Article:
In March 1998 the Nigerian-led ECOMOG forces ousted the AFRC junta after 10 months in office, and reinstated the democratically elected government of President Kabbah. In October 1998, the United Nations agreed to send Peacekeepers to help restore order and disarm the rebels. The RUF’s renewed attempts to overthrow the government in January 1999 brought the fighting to parts of Freetown, leaving thousands dead and wounded. ECOMOG forces drove back the RUF attack several weeks later.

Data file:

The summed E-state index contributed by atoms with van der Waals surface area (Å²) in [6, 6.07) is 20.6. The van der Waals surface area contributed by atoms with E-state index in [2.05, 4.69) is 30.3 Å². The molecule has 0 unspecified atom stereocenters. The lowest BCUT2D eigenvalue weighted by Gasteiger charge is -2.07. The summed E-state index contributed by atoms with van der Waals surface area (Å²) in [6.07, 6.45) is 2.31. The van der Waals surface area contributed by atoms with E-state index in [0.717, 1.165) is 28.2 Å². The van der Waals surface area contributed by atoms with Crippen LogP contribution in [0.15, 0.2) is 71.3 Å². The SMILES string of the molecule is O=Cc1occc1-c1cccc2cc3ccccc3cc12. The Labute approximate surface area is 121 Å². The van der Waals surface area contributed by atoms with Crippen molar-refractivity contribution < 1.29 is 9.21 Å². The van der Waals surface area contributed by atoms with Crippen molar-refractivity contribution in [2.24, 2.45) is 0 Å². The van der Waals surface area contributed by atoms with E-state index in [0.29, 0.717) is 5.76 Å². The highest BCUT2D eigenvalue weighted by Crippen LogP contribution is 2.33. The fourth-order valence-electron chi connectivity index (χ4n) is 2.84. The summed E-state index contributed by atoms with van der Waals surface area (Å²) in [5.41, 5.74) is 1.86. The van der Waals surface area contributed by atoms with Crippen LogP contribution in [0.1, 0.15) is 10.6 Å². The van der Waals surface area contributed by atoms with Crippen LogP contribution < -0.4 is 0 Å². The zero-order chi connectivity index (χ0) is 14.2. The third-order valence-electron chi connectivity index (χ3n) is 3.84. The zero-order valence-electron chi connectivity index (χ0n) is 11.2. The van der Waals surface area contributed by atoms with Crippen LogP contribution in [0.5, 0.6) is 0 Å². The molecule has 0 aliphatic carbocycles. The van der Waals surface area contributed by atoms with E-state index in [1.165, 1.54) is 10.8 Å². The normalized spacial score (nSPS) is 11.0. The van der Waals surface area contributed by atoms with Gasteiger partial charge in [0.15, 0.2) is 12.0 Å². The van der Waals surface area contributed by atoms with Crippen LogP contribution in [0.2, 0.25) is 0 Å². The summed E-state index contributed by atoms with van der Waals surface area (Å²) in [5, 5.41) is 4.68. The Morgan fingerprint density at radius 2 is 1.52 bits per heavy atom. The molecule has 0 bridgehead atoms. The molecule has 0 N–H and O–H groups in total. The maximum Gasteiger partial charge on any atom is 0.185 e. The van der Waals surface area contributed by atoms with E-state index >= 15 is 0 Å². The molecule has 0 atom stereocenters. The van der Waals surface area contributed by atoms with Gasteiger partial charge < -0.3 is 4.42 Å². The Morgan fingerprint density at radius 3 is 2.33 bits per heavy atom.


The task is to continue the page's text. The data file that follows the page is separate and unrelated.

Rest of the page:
With the assistance of the international community, President Kabbah and RUF leader Sankoh on July 7, 1999, signed the Lome Peace Agreement, which made Sankoh Vice President and gave other RUF members positions in the government. The accord called for an international peacekeeping force run initially by both ECOMOG and the United Nations. The UN Security Council established the United Nations Mission in Sierra Leone (UNAMSIL) in 1999, with an initial force of 6,000. ECOMOG forces departed in April 2000. Almost immediately, however, the RUF began to violate the agreement, most notably by holding hundreds of UNAMSIL personnel hostage and capturing their arms and ammunition in the first half of 2000. On May 8, 2000, members of the RUF shot and killed as many as 20 people demonstrating against the RUF violations outside Sankohs house in Freetown. As a result, Sankoh and other senior members of the RUF were arrested and the group was stripped of its positions in government.